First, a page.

I tried it: PDF patterns

20160805_085427I love my smartphone and live my life through a multitude of apps. I have not, however, warmed to online shopping. I like to touch the things I’m buying. I like to know exactly what I’m getting.

Imagine my dismay when I fell in love with this ruffled blouse pattern on the Burda website, only to discover it was only available for download. Maybe this is better, I thought, I can start today – I don’t even need to go out!

Before I tell you about my experience, I feel I need to dislose that the jury is still out on whether I like print-at-home patterns. I vow to try at least one more before I totally poo-poo it. I’ll start with the pros before I get into all of the problems I had.

PDF patterns are:

  1. Cheaper.
  2. Faster. Yes, you do have to spend time cutting and pasting on your livingroom floor, but when you factor in the time it would have taken you to get to the store, it’s less time. Also, you get to bingewatch the new season of the Mindy Project on Netflix, so that’s a win.
  3. Not too complicated. I was surprised at how simple it was to piece together all of the paper. I did, granted, choose a fairly simple, small pattern with a minimum of fussy pieces.

But that’s about it. So, this is how it went down:

8:05 a.m.: Log on to Netflix, put on Mindy. Yay!

8:06 a.m.: Download pattern and press print. Watch Mindy while listening to printer hum in the next room. Oggle brightly coloured, elaborately printed shift dress with matching Chanel purse. Ooh! Aah!

8:06 a.m.: Sprint to office when printer begins to beep crazily and realize it is out of paper.

8:06 a.m.: Race around office looking for paper only to remember the last sheets were used last week to print train tickets. Crap.

8:07 a.m.: Rummage around in recyling bin for in tact sheets of 8 1/2 x 11 paper. Find 5 sheets with washed out photos of the scratch on the rental car that couldn’t be sent to the insurance agency because we’re out of colour ink. Insert papers into printer. Return to Mindy.

8:09 a.m.: Sprint, once more, to the office as printer angrily beeps for the second time. Realize there are still three pages to print and you are out of letter paper. Lined paper is about the same size, right?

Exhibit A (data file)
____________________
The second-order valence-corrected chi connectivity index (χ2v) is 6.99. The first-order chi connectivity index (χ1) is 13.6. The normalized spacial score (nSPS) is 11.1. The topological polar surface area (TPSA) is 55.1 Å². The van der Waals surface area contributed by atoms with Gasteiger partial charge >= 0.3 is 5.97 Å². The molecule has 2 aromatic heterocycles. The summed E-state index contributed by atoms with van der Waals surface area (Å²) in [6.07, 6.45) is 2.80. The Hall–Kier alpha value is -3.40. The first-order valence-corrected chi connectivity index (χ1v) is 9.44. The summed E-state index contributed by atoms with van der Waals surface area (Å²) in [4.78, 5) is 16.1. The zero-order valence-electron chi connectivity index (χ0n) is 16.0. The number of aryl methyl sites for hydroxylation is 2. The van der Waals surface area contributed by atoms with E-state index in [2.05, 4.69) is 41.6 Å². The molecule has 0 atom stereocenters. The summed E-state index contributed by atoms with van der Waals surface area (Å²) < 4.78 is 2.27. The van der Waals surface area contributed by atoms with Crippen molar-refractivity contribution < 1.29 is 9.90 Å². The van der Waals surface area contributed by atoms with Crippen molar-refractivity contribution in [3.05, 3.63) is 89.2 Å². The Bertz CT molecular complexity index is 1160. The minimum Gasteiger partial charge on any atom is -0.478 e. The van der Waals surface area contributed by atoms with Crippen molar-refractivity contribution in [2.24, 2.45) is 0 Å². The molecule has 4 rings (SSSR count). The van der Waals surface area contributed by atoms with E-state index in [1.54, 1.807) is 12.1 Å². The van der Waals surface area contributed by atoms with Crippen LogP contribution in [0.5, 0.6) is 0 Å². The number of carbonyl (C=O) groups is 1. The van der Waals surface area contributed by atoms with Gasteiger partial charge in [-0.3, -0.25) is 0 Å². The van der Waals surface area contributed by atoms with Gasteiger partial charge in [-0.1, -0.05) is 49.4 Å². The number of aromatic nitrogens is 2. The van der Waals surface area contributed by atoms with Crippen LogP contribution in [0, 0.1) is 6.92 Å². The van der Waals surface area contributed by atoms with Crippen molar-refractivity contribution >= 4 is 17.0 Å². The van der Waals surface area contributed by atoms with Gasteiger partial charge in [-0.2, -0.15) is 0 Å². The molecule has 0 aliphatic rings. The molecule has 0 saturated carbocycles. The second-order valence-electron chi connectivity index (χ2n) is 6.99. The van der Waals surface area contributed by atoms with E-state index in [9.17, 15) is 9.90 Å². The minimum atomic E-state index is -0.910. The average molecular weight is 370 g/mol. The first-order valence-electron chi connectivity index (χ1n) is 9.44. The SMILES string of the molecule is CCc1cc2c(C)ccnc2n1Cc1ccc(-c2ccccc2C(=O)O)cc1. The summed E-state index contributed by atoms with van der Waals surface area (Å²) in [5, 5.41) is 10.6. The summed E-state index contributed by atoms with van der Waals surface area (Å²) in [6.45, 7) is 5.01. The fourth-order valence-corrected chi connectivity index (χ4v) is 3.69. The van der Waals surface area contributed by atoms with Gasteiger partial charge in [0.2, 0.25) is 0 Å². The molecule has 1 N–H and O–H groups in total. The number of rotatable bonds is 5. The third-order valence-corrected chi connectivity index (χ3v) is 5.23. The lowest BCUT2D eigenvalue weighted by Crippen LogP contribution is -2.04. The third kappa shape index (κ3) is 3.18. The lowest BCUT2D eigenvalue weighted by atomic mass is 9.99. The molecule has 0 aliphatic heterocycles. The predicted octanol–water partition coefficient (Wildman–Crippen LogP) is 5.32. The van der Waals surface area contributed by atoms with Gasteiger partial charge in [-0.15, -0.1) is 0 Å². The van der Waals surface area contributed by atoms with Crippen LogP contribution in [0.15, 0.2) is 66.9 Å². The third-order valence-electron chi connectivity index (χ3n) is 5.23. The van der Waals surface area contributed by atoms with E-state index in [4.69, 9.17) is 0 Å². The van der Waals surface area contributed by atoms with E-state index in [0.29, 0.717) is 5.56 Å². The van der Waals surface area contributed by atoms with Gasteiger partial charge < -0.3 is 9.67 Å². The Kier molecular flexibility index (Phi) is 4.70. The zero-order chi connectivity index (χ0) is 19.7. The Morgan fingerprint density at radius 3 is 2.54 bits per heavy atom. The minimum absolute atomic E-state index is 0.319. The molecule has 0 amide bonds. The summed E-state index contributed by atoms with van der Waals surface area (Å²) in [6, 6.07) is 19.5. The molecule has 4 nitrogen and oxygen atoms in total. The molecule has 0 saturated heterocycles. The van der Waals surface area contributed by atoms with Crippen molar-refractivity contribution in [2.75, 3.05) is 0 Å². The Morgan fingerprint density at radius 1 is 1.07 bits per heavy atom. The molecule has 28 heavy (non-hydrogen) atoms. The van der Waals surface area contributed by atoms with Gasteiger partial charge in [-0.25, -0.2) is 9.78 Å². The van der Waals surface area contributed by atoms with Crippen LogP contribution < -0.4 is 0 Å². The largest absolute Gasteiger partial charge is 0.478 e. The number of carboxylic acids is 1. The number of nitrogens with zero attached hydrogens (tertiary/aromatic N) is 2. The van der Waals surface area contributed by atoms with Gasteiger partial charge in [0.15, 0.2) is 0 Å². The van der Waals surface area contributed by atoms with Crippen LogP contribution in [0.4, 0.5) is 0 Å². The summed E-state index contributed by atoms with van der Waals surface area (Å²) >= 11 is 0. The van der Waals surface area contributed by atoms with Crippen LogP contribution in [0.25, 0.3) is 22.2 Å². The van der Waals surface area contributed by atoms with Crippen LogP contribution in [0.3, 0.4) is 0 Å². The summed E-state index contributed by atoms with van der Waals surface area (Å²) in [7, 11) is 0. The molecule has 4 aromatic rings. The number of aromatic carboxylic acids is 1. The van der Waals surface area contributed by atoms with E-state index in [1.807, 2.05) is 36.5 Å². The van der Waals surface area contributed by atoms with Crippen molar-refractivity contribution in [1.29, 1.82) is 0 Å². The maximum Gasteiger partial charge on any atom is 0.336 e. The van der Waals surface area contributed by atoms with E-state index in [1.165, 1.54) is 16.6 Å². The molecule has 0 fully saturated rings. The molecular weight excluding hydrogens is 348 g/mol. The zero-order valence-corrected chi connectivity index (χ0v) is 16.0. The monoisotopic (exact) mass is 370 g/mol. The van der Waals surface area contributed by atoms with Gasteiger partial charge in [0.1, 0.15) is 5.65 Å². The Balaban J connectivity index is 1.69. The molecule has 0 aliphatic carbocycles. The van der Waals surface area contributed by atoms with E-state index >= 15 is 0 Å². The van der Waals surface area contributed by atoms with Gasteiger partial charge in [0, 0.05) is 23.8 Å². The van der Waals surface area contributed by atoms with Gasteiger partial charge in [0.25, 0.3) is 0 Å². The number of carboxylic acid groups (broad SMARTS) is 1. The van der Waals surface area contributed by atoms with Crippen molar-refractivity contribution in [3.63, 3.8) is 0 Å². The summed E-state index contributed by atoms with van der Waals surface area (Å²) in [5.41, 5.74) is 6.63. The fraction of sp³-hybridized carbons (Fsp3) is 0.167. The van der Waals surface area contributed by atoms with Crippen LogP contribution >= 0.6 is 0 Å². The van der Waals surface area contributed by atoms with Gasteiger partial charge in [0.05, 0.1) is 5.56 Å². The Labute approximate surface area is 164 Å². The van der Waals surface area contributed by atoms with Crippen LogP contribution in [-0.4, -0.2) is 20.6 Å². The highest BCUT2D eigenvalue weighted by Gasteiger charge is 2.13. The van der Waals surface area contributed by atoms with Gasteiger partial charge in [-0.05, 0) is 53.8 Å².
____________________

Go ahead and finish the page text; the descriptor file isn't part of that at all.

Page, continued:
20160805_1006228:11 a.m.: Retrieve all pages from the printer. Skim instructions. Notice borders and labeled notches. Realize this won’t be that bad after all. Start cutting out borders and matching notches.

20160805_1006408:16 a.m.: Notice there is an entire row missing the notches on one side. Refer to instructions. Re-read section discussing paper selection. Is A-4 different than letter? Crap. I’m missing strips of pattern all over the place.

8:17 a.m.: Problem solve. I can use tracing paper to connect the patterns! Using a pattern piece with a curve, I can figure out the distance between pages! Yay me! I’m so smart!

20160805_1021488:24 a.m.: Remember seam allowance needs to be added. Ugh.

8:25 a.m.: Notice a small grid showing the scale and realize yout 4 inches and Burda’s 4 inches are not the same. Unfortunately Burda is right.

20160805_1035598:26 a.m.: Re-read instructions again, playing close attention to printing directions. Realize I missed the very important detail about un-checking the “scale to fit page” box when printing.

8:27 a.m.: Decide that the scale differential makes up for the seam allowance. I’m making a muslin anyway…

8:28 a.m.: Cut out pieces and transport to diningroom to lay out on fabric.

8:34 a.m.: Puzzle over the mysterious extra swirly piece not mentioned in the instructions. Also wonder where all of the ruffle pieces are.

8:36 a.m.: Re-read instructions for what feels like the eighteenth time. Decide to email Burda and proceed with the pieces available. Question whether it even makes sense to start piecing together what will surely be (and, indeed, was) a terribly ill-fitting muslin. Decide you have nothing better to do an go for it anyway.


20160805_131943The next day, I received a reply from Burda (shockingly un-snarky) that the strange, curly piece 6 was for another pattern that uses the same pieces as my vintage ruffle blouse. Also, had I been paying close attention, I would have noticed that the table I thought was a sizing chart was actually dimensions to draft the pieces to make the ruffles. The Burda lady, however, was very kind in her wording to alert me to this. I’m sure she complained to her co-workers about the “idiots who can’t read” and ask the dumbest questions. Sorry, my bad.





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